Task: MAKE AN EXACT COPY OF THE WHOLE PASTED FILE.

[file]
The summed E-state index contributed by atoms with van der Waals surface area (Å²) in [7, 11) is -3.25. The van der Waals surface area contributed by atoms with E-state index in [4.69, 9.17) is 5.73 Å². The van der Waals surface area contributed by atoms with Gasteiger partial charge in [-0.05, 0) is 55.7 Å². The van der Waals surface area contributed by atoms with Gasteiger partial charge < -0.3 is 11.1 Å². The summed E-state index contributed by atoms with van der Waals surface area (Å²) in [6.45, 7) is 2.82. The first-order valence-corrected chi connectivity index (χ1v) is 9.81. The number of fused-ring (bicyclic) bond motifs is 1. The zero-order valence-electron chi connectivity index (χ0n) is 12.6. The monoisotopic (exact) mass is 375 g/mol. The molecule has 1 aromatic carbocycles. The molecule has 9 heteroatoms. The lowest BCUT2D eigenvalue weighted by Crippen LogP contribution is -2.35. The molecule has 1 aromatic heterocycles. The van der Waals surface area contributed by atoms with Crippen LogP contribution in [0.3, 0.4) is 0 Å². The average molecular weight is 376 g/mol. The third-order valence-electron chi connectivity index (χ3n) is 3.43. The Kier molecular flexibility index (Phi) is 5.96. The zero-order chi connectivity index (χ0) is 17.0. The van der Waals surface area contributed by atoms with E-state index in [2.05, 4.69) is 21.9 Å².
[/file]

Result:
The summed E-state index contributed by atoms with van der Waals surface area (Å²) in [7, 11) is -3.25. The van der Waals surface area contributed by atoms with E-state index in [4.69, 9.17) is 5.73 Å². The van der Waals surface area contributed by atoms with Gasteiger partial charge in [-0.05, 0) is 55.7 Å². The van der Waals surface area contributed by atoms with Gasteiger partial charge < -0.3 is 11.1 Å². The summed E-state index contributed by atoms with van der Waals surface area (Å²) in [6.45, 7) is 2.82. The first-order valence-corrected chi connectivity index (χ1v) is 9.81. The number of fused-ring (bicyclic) bond motifs is 1. The zero-order valence-electron chi connectivity index (χ0n) is 12.6. The monoisotopic (exact) mass is 375 g/mol. The molecule has 1 aromatic carbocycles. The molecule has 9 heteroatoms. The lowest BCUT2D eigenvalue weighted by Crippen LogP contribution is -2.35. The molecule has 1 aromatic heterocycles. The van der Waals surface area contributed by atoms with Crippen LogP contribution in [0.3, 0.4) is 0 Å². The average molecular weight is 376 g/mol. The third-order valence-electron chi connectivity index (χ3n) is 3.43. The Kier molecular flexibility index (Phi) is 5.96. The zero-order chi connectivity index (χ0) is 17.0. The van der Waals surface area contributed by atoms with E-state index in [2.05, 4.69) is 21.9 Å².